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Liz Deschenes / Scott Lyall

Sutton Lane at Klosterfelde

'Liz Deschenes / Scott Lyall', 2011, installation view.

'Liz Deschenes / Scott Lyall', 2011, installation view.

'Liz Deschenes / Scott Lyall', 2011, installation view.

It is ironic that Liz Deschenes and Scott Lyall – both representing London’s Sutton Lane at Berlin’s Klosterfelde, but also representative of a currently fashionable kind of art that is acutely sensitive to the conditions of art production and distribution – should have shown their work within such a market-orientated format as the gallery exchange. That their work comes in the form of compact, minimal and very saleable art objects is either risky or disingenuous, depending on your take.

The coherence of this two-person show depended on a mutual adoption of the Modernist monochrome, but neither artist makes more of it than parsimonious signs representing their medium’s material specificity. In strategic terms, this parsimony is passive-aggressive. Arranged like blank screens, their monochromes were offered as neutral but knowing counters of exchange to offset the gallery’s context. Deschenes’s photograms – either black or white due to over- or under-exposure – are made of glossy photographic paper on sheets of aluminium, but her twist on a much-worked vein of photographic structuralism is that these panels double as architectural décor. Shift/Rise # 23 & 24 (all works 2011) were two black rectangles vertically abutting and straddling the corner of a room, which would have blended seamlessly in a Modernist apartment, but looked sci-fi-modern under the ornate brown stucco of Klosterfelde’s fin-de-siècle interior. Showing you nothing but your own reflection, the pastness of these photographic images became the present-ness of process, installation and, finally, commodification. 

Lyall’s paintings shared this anatomization of printed colour. Made by a high-tech process that maps ink dispersion onto canvas in fine layers, they recall Guyton’s inkjet paintings, but make them seem comparatively lo-fi. Lyall’s canvases are saturated with fine aggregate, softly phasing between shades of what the fashion industry would call ‘nude’. The pedantic inverted commas this elaborate technique places around a series of bland objects make Deschenes’s slick photograms seem austere in comparison. Lyall creates three-dimensional realizations from a set of dimensions and a chromatic code. A sheet of vinyl, Eve 20111606/15521742, affixed to the wall next to a painting of the same size and almost the same colour (nude 18), looked like its disembodied double, or the plan for its hanging, designating it as the object which arose from the accompanying digital specifications. A panel of MDF separating the stretcher from the wall performed a similar function, beefing up the objecthood of the painting to contrast with the thinness of the vinyl. Lyall both predicts and colludes with the market’s need to have art distilled into narratives or recipes that can supplant the art they represent; it is this information, rather than the objects themselves, which constitutes the works’ global accessibility beyond the local occasion of their exhibition.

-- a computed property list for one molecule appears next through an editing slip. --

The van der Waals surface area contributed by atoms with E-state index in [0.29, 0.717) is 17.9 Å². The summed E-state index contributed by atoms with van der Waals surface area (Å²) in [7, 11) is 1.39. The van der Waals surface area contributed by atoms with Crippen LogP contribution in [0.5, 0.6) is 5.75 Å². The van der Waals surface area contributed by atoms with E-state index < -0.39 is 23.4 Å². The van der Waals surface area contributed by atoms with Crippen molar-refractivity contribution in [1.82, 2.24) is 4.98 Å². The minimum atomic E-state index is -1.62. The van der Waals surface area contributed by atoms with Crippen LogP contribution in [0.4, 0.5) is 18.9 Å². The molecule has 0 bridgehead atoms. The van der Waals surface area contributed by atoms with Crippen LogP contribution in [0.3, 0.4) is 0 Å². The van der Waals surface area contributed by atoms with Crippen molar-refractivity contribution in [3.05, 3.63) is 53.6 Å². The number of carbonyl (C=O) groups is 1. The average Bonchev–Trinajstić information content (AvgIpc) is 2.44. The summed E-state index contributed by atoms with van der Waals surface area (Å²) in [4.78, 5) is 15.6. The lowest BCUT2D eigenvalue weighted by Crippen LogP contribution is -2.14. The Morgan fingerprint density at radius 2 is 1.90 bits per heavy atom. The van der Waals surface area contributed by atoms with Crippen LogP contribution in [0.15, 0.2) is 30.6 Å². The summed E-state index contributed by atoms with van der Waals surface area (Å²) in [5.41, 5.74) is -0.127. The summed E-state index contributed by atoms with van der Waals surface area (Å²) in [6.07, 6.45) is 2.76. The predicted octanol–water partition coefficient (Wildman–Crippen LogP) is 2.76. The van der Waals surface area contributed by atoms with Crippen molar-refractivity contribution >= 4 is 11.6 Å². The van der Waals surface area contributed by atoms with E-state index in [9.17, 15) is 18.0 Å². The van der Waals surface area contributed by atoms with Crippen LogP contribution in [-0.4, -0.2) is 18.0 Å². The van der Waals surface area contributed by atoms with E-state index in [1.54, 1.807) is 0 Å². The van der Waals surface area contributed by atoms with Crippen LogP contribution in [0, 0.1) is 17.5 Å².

Despite the formal resemblances, Deschenes’s emphasis on medium-specificity sat uneasily alongside Lyall’s pitching of his paintings as generic embodiments of a premeditated exhibition design. The virtual and actual suggestively undermined each other’s claims. This tension points to a paradoxical vein running through each artist’s work. The hint of misty illusionism in Lyall’s canvases, or the semi-reflectiveness of Deschenes’s photograms, contradict their reductive materialistic rendering of their respective media – the exposure of light-sensitive paper; the mechanical layering of colour – by intimating the potentiality of an image, but one that always remains blank. This void could be seen as the space left by the aloofness of the artists’ assiduous critical objectivity, but it was too passive to resist becoming the kind of plush décor they set out to critique. However thoroughly the process of artistic production is deconstructed and disabused of its illusions, illusion asserts itself. Break an art object down into the basic structures that produce its act of seduction, and you end up with a seductive object. Turn structuralist realism around and you find market realism, on the other side of the same coin.

Mark Prince is an artist and writer living in Berlin.

Issue 142

First published in Issue 142

October 2011
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